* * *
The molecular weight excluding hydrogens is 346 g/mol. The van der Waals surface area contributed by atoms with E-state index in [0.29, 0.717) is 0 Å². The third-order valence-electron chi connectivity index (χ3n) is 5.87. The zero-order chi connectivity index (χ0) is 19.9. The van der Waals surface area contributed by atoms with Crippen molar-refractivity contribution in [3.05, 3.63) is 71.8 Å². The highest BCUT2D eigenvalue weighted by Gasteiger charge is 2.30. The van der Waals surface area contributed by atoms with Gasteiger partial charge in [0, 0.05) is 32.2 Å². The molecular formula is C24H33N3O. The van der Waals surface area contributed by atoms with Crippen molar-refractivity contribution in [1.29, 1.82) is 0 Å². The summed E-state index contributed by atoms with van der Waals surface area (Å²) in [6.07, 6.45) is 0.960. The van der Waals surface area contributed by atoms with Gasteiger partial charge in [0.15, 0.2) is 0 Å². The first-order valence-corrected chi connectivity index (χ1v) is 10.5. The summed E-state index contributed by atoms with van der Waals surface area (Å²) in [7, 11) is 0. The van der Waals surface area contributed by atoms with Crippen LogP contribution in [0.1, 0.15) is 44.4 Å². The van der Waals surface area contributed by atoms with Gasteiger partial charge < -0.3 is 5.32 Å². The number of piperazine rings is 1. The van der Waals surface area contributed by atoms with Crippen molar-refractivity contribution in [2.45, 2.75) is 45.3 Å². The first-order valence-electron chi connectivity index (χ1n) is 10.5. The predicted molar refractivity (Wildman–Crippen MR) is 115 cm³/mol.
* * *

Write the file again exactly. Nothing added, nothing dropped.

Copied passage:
The molecular weight excluding hydrogens is 346 g/mol. The van der Waals surface area contributed by atoms with E-state index in [0.29, 0.717) is 0 Å². The third-order valence-electron chi connectivity index (χ3n) is 5.87. The zero-order chi connectivity index (χ0) is 19.9. The van der Waals surface area contributed by atoms with Crippen molar-refractivity contribution in [3.05, 3.63) is 71.8 Å². The highest BCUT2D eigenvalue weighted by Gasteiger charge is 2.30. The van der Waals surface area contributed by atoms with Gasteiger partial charge in [0, 0.05) is 32.2 Å². The molecular formula is C24H33N3O. The van der Waals surface area contributed by atoms with Crippen molar-refractivity contribution in [1.29, 1.82) is 0 Å². The summed E-state index contributed by atoms with van der Waals surface area (Å²) in [6.07, 6.45) is 0.960. The van der Waals surface area contributed by atoms with Gasteiger partial charge in [0.15, 0.2) is 0 Å². The first-order valence-corrected chi connectivity index (χ1v) is 10.5. The summed E-state index contributed by atoms with van der Waals surface area (Å²) in [7, 11) is 0. The van der Waals surface area contributed by atoms with Crippen LogP contribution in [0.1, 0.15) is 44.4 Å². The van der Waals surface area contributed by atoms with Gasteiger partial charge < -0.3 is 5.32 Å². The number of piperazine rings is 1. The van der Waals surface area contributed by atoms with Crippen molar-refractivity contribution in [2.45, 2.75) is 45.3 Å². The first-order valence-electron chi connectivity index (χ1n) is 10.5. The predicted molar refractivity (Wildman–Crippen MR) is 115 cm³/mol.